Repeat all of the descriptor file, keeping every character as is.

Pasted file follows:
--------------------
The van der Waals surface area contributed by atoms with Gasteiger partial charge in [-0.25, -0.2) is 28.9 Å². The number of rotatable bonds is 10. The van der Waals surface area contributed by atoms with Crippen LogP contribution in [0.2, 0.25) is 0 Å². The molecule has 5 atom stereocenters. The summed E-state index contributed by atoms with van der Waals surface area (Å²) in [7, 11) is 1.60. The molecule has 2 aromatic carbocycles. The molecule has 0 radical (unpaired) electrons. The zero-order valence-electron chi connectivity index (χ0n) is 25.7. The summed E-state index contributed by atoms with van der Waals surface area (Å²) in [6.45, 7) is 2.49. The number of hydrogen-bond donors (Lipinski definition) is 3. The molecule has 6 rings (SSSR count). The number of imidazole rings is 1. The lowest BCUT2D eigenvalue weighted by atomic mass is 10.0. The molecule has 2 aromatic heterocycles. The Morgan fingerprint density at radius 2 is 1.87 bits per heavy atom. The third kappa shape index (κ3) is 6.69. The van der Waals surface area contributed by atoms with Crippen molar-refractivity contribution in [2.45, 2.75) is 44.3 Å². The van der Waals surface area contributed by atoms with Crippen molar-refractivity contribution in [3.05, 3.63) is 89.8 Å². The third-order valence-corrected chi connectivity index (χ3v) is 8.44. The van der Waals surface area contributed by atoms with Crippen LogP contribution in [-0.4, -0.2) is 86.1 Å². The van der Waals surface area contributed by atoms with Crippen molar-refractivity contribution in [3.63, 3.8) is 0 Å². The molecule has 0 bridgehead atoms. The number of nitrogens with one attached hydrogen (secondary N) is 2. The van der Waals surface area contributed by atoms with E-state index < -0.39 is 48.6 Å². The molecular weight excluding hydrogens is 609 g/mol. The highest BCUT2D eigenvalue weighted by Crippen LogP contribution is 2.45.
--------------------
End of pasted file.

The van der Waals surface area contributed by atoms with Gasteiger partial charge in [-0.25, -0.2) is 28.9 Å². The number of rotatable bonds is 10. The van der Waals surface area contributed by atoms with Crippen LogP contribution in [0.2, 0.25) is 0 Å². The molecule has 5 atom stereocenters. The summed E-state index contributed by atoms with van der Waals surface area (Å²) in [7, 11) is 1.60. The molecule has 2 aromatic carbocycles. The molecule has 0 radical (unpaired) electrons. The zero-order valence-electron chi connectivity index (χ0n) is 25.7. The summed E-state index contributed by atoms with van der Waals surface area (Å²) in [6.45, 7) is 2.49. The number of hydrogen-bond donors (Lipinski definition) is 3. The molecule has 6 rings (SSSR count). The number of imidazole rings is 1. The lowest BCUT2D eigenvalue weighted by atomic mass is 10.0. The molecule has 2 aromatic heterocycles. The Morgan fingerprint density at radius 2 is 1.87 bits per heavy atom. The third kappa shape index (κ3) is 6.69. The van der Waals surface area contributed by atoms with Crippen molar-refractivity contribution in [2.45, 2.75) is 44.3 Å². The van der Waals surface area contributed by atoms with Crippen molar-refractivity contribution in [3.05, 3.63) is 89.8 Å². The third-order valence-corrected chi connectivity index (χ3v) is 8.44. The van der Waals surface area contributed by atoms with Crippen LogP contribution in [-0.4, -0.2) is 86.1 Å². The van der Waals surface area contributed by atoms with Crippen molar-refractivity contribution in [3.63, 3.8) is 0 Å². The molecule has 0 bridgehead atoms. The number of nitrogens with one attached hydrogen (secondary N) is 2. The van der Waals surface area contributed by atoms with E-state index < -0.39 is 48.6 Å². The molecular weight excluding hydrogens is 609 g/mol. The highest BCUT2D eigenvalue weighted by Crippen LogP contribution is 2.45.